What the Bank of Canada’s interest rate hike means for Calgary business

Posted by: Kaitlyn Mason on July 26, 2017

This week our Economic Policy Analyst, Franco Terrazzano, explores what the Bank of Canada's recently hiked interest rate means for Calgary business activity and the economy.

On July 12, 2017, the Bank of Canada increased its benchmark interest rate for the first time since 2010, raising it from 0.5% to 0.75% (a “25 basis point increase”). With this decision, Canada becomes the first G7 nation to join the United States in hiking interest rates.

The higher interest rate has raised many important questions for Calgary’s business community around what it may mean for business activity and the economy. Let’s take a closer look.

What does the Bank of Canada’s decision tell us about the national economy?

In recent years, the Bank of Canada has moved interest rates in accordance with Canada’s economic well-being; interest rate hikes when the economy is booming, and a falling rate during times of economic hardship and lower consumer spending.

For example, during the Great Recession, the benchmark rate was lowered to 0.25% to encourage more borrowing and greater spending. Since then, the Bank of Canada increased interest rates as our economy recovered in 2010, and lowered them once again in 2015 to shield against the falling price of oil.

Perhaps more important than the 25 basis point increase, however, is what the hike itself “signals”.

The decision to increase the interest rate by 25 basis points reflects the Bank of Canada’s confidence – due to strong consumer spending and exports, higher price of oil, and rising employment – that the national economy is emerging from a low point. The Bank estimates that real GDP growth will continue in the future, from 2.8% in 2017, to 2% in 2018, and 1.6% growth in 2019.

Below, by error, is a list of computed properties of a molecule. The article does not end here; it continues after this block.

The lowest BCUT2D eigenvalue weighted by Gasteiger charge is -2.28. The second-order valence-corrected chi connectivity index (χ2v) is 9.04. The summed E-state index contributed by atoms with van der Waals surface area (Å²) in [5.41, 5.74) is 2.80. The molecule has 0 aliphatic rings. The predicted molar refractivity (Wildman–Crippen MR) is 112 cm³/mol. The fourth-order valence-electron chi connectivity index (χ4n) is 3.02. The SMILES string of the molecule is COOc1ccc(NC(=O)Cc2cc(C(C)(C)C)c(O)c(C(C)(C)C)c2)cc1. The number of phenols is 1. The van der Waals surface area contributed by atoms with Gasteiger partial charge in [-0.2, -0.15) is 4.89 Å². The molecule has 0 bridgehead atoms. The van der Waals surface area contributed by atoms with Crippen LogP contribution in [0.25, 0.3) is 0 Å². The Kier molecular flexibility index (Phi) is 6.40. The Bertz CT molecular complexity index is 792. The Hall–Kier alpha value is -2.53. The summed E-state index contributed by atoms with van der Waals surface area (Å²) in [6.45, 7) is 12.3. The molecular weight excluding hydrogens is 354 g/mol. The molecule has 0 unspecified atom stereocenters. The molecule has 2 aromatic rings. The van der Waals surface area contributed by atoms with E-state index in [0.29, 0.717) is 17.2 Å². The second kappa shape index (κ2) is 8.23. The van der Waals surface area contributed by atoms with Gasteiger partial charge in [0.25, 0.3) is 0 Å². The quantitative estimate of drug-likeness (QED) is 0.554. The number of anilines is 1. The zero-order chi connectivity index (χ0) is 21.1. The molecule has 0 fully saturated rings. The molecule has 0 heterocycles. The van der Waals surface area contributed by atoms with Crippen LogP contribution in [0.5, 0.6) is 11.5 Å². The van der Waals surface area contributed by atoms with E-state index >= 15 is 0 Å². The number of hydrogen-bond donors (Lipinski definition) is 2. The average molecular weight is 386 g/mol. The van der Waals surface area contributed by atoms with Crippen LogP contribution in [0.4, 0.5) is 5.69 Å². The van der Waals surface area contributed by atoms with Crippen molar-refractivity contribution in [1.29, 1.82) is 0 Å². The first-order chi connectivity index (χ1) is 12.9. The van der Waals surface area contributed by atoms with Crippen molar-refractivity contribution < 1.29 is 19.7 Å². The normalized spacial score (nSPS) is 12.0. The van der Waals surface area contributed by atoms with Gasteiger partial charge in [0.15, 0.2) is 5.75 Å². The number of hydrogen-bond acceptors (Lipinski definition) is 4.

More rate hikes are likely on the horizon. Bank of Canada officials are indicating that they plan to raise interest rates by at least 50 basis points (up to 1%).  

What do higher interest rates mean for business activity?

When interest rates rise, businesses are often worried about two important issues:

1. Increased cost of capital, reduced investments, and lower economic growth 

While the cost of borrowing will increase, access to relatively affordable capital will also likely be on the rise. An important aspect to remember about borrowing and lending is that as the interest rate rises, more lenders are willing to provide riskier credit. This may improve small business’ access to much-needed capital. 

Even with the increase in interest rates, total investments across Canada may not be negatively impacted.

Why? Investments may increase to take advantage of the relatively low interest rates (remember further hikes are likely to follow), and the strong consumer spending forecasted by the Bank of Canada. Based on that, the interest rate hike is unlikely to cause serious harm to our economy.  

2. Rise in the value of the dollar and reduced global competitiveness  

Another concern among businesses is that higher interest rates may increase the value of the loonie.

Here’s the rationale: when Canada’s interest rates rise compared to another jurisdiction, it becomes relatively more profitable to deposit money in Canada. An increased interest rate tends to increase the value of the dollar (holding all else constant). In fact, we have seen the loonie appreciate relative to the U.S. dollar since the Bank of Canada increased rates.

An interest rate hike resulting in a stroner loonie, may make life marginally more difficult for some exporters.

However, Calgary businesses should not be overly concerned just yet. While the Bank of Canada’s monetary policy does influence our exchange rates, so do many other macroeconomic factors.

As time passes, other factors may further appreciate the loonie, or act to depreciate its value. In today’s highly globalized economy, many businesses may also benefit as imported inputs become relatively less expensive. 

The appreciated loonie (at least in the short run) and greater debt payments may negatively impact the oil industry, specifically because Alberta’s producers sell their product in U.S. dollars and pay their expenses in Canadian dollars. That said, the success of Alberta’s oil industry depends on many other global variables such as the price of oil, and access to markets. 

What does it all mean?

Each business faces its own unique unique situation, which means that changes in the interest rate and exchange rate may impact each one differently.

However, this relatively small interest rate jump should not be a serious cause for panic.  

Perhaps more important than the actual hike in the interest rate, is the Bank of Canada’s increased confidence in the broader Canadian and global economy. With growth forecasted to continue, the Canadian economy does not appear to need artificial stimulus through low interest rates.

Franco Terrazzano is an Economic Policy Analyst at the Calgary Chamber.